It is clear that progress has been made in screening ED patients for IPV. More educational programs for students and physicians are in place, more studies are being conducted, and screener refinement is occurring. However, there are definite gaps in research as well as future directions that should be taken. First and foremost, there is a need for long-term screening programs and evaluations. Most extant research is for a finite period of time, typically one to six months. It will be beneficial to have prospective studies whose duration is more than a year. This will give investigators a better picture of day-to-day life in a hospital ED. We also need to study the feasibility and efficacy of making IPV screening a part of every patient's medical history instead of just having a survey available for the purpose of a study. As Olson et al. , stated, sometimes policy change is more effective than attempting to change physician behavior.  A brief verbal screen of just one or two questions is time-efficient and may be enough to identify victims of IPV. , MacMillan, in her review of IPV screening approaches, found that a face-to-face approach to screening is the least-preferred by patients while written screeners, such as the Woman Abuse Screening Tool, provided the least missing data.  These findings need to be incorporated into screening programs that are implemented in healthcare settings.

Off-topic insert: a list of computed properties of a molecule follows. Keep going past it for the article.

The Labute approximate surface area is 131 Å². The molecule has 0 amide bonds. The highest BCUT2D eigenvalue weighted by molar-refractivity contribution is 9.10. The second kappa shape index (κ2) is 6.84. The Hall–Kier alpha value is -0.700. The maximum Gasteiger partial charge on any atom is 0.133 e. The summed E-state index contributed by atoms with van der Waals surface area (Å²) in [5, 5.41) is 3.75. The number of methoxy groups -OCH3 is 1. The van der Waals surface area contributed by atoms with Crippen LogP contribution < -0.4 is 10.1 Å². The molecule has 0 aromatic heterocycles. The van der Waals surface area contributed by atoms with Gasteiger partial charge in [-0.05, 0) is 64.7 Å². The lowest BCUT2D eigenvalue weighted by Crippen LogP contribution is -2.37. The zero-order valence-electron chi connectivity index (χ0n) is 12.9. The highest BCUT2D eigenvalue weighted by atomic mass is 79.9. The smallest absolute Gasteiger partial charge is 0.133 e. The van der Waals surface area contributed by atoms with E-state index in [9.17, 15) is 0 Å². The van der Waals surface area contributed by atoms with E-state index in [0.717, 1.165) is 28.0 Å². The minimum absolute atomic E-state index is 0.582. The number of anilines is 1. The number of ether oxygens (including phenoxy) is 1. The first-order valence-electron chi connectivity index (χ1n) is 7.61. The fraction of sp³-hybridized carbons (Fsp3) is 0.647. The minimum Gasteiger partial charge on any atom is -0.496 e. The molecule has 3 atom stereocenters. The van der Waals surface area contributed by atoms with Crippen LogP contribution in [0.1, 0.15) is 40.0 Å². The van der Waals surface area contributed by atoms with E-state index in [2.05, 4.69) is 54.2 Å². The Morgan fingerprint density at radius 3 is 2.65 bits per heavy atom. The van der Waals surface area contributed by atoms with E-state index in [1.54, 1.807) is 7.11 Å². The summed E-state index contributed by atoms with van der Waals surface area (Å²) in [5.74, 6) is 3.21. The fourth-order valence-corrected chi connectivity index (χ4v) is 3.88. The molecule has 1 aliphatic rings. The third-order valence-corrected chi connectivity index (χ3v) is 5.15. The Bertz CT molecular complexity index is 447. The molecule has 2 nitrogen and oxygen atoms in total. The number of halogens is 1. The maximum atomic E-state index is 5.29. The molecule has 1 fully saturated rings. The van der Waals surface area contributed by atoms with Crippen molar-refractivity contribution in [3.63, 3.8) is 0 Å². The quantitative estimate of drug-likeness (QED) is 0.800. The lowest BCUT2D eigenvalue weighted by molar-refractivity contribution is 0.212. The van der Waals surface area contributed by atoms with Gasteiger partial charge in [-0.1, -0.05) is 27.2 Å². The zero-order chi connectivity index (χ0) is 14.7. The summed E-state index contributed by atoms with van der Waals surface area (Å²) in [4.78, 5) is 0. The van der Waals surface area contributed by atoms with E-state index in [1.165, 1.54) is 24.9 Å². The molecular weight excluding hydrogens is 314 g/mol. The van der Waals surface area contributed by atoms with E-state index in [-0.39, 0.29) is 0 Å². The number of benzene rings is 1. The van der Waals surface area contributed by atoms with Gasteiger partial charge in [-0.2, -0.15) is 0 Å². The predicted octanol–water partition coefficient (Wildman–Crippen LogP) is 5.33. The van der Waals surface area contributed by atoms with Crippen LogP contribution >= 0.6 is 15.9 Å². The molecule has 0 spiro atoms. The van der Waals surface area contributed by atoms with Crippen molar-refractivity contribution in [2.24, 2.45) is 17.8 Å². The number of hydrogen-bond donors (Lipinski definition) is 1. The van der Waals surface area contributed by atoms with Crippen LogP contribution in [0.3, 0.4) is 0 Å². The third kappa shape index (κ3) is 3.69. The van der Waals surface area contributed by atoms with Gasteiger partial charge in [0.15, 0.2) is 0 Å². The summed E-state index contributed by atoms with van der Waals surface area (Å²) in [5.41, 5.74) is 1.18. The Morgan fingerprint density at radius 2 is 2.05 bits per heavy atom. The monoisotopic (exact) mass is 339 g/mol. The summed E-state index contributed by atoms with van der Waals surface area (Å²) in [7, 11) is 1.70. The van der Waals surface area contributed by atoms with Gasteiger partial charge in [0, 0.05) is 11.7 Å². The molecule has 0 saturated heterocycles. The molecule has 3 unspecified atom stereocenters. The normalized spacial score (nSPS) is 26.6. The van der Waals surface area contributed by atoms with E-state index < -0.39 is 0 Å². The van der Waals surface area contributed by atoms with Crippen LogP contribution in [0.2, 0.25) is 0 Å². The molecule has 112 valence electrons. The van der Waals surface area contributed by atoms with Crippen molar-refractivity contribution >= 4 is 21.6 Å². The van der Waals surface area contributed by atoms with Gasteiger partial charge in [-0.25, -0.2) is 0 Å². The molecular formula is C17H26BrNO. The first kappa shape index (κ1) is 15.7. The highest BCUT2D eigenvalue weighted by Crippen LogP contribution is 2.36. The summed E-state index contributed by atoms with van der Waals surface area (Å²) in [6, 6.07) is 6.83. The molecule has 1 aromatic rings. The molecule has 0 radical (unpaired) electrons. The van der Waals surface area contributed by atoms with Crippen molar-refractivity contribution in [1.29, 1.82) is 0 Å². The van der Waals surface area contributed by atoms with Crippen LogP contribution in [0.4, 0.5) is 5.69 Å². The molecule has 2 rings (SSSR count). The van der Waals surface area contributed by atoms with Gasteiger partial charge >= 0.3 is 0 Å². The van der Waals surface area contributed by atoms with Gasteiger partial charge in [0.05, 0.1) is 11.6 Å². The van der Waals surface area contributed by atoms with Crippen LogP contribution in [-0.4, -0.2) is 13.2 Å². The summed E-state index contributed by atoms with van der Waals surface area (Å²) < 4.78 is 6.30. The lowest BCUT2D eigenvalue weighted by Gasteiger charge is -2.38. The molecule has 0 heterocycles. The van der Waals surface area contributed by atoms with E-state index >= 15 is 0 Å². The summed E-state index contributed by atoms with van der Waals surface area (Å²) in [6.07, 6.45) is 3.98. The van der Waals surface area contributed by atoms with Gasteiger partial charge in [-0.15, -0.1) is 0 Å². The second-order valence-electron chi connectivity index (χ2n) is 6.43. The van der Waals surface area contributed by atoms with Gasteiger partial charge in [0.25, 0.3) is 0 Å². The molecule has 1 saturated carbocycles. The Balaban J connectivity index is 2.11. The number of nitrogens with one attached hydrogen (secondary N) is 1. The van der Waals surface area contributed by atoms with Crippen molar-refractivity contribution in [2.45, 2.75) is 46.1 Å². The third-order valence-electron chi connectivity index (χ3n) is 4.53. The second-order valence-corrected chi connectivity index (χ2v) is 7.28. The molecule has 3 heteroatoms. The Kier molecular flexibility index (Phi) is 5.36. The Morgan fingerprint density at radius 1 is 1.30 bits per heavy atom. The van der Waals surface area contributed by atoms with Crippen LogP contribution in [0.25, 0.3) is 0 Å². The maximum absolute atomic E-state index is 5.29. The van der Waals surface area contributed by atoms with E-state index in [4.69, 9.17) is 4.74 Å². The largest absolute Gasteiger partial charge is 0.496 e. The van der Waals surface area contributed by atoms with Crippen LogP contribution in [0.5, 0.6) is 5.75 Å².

Another option for screening that should be scientifically pursued is the possibility of using computer technology. Rhodes et al., conducted a study that encouraged patients to complete a computer-generated questionnaire about health risks and present the findings to their physician.  This method produced significantly higher rates of disclosure than historical controls. Houry and her research team have conducted numerous studies using similar technology in ED waiting rooms which have produced promising results in terms of patients' safety. One specific study has vast implications for screening in the ED. Houry and colleagues looked at a convenience sample of patients that came into the waiting room of an urban Level 1 trauma center. Out of the 2,134 participants that had been in a relationship in the past year, 548 (25.7%) screened positive for IPV. No safety issues, such as calling security or a partner's interference with the screening, occurred during the ED visit for any patient who disclosed IPV. Of the 281 IPV victims followed up one week later, none reported any injuries or increased IPV resulting from participating in the study. A full 95% of IPV victims stated they benefited from project participation. Finally, 35% reported they had contacted community resources during the three-month follow-up period.  In sum, this large prospective screening study demonstrated that participants are not at risk during the screening process nor afterwards for retaliatory violence. Of course, there are logistical and financial concerns when considering the possibility of utilizing computers to screen patients for IPV. Issues of space and funding would need to be decided before such a program could begin.